Advances of Geo-Disaster Mitigation Technologies in Taiwan

  • Ko-Fei Liu
  • Chyan-Deng Jan
  • Ping Sien Lin
  • Hsin-Chi Li
Chapter
Part of the Environmental Science and Engineering book series (ESE)

Abstract

Taiwan is located in the typhoon district of the Pacific Ocean and is hit by typhoons averaged 3.6 times annually. Many large scale hillside development projects were undertaken in the past decades. These areas have become very vulnerable to natural hazard and usually are subject to heavy damage under slope-land disasters. The loss of people’s lives and properties are severe. The average death toll was 8.26 casualties per event from 1981 to 1999. Starting from 1992, huge resources had been spent in the research of debris flows and landslides. After the assessment and warning system started on 2000, the number of casualties decreased to an averaged 2.23 per event between 2000 and 2008 and the average decreased as time progress. There were 22 large landslides or debris flows in 2008, but the average casualty was only 0.55 per event. This paper describes the technology advances from 2000 to 2010 in Taiwan. The most important advances are in the assessment technology, warning technology and mitigation concepts. The assessment method started with pure empirical formula, then improved to delimiting hazard zone numerically. The most recent change is to include social vulnerability in assessment. The warning system started with very local monitoring to nationwide warning with fine resolution quantitative precipitation estimation with multiple sensor radar system. The warning time has improved to more than 24 h before the disaster. The concept for mitigation changes from traditional structure countermeasures to ecological means. However the most fundamental change is the shifting emphasis from structure mitigation to non-structure mitigation with planning, education and drills.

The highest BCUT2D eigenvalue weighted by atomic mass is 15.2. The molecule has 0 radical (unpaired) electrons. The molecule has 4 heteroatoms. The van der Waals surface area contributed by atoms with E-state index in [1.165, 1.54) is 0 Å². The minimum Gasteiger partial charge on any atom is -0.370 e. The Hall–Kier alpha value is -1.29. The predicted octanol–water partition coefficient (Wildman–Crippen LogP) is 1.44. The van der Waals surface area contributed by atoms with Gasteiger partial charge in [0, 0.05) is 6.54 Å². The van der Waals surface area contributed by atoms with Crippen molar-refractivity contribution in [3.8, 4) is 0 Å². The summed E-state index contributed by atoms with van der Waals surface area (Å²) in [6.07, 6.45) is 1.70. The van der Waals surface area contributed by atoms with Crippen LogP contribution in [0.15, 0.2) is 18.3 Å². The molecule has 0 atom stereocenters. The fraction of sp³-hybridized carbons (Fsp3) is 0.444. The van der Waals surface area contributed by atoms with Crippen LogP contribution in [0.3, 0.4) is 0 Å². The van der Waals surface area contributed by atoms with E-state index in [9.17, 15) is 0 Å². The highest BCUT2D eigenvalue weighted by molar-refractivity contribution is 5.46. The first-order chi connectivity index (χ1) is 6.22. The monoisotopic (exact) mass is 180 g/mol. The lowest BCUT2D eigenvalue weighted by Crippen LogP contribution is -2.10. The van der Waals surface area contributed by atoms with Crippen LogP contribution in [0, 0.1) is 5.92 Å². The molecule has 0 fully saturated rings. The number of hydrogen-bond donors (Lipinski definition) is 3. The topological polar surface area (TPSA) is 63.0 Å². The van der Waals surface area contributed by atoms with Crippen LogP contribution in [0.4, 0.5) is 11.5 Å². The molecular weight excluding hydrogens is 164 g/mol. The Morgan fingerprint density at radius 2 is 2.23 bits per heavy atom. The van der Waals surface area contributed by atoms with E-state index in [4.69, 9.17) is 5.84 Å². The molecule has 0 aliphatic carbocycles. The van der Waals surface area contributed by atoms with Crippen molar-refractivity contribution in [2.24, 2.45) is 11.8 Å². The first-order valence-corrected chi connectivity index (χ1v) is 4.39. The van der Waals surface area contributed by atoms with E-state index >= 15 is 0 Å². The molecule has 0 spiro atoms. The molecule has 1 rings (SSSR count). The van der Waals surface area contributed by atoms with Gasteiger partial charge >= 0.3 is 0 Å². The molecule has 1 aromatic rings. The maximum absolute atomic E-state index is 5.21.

Keywords

Debris flow Warning criterion Hazard assessment Social vulnerability  Counter measurements 

Notes

Acknowledgments

This paper requires a lot of information, special thanks should be given to Dr. Wei Liang-Rung from the National Science Council in Taiwan and Dr. Yin Shao-Yun from the Bureau of water and soil conservation.

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Copyright information

© Springer-Verlag Berlin Heidelberg 2013

Authors and Affiliations

  • Ko-Fei Liu
    • 1
  • Chyan-Deng Jan
    • 2
  • Ping Sien Lin
    • 3
  • Hsin-Chi Li
    • 4
  1. 1.Department of Civil EngineeringNational Taiwan UniversityTaipeiTaiwan
  2. 2.Department of Hydraulic and Ocean EngineeringNational Cheng Kung UniversityTainan CityTaiwan
  3. 3.Department of Civil EngineeringNational Chung Hsing UniversityTaichungTaiwan
  4. 4.National Science and Technology Center for Disaster ReductionTaipei CityTaiwan

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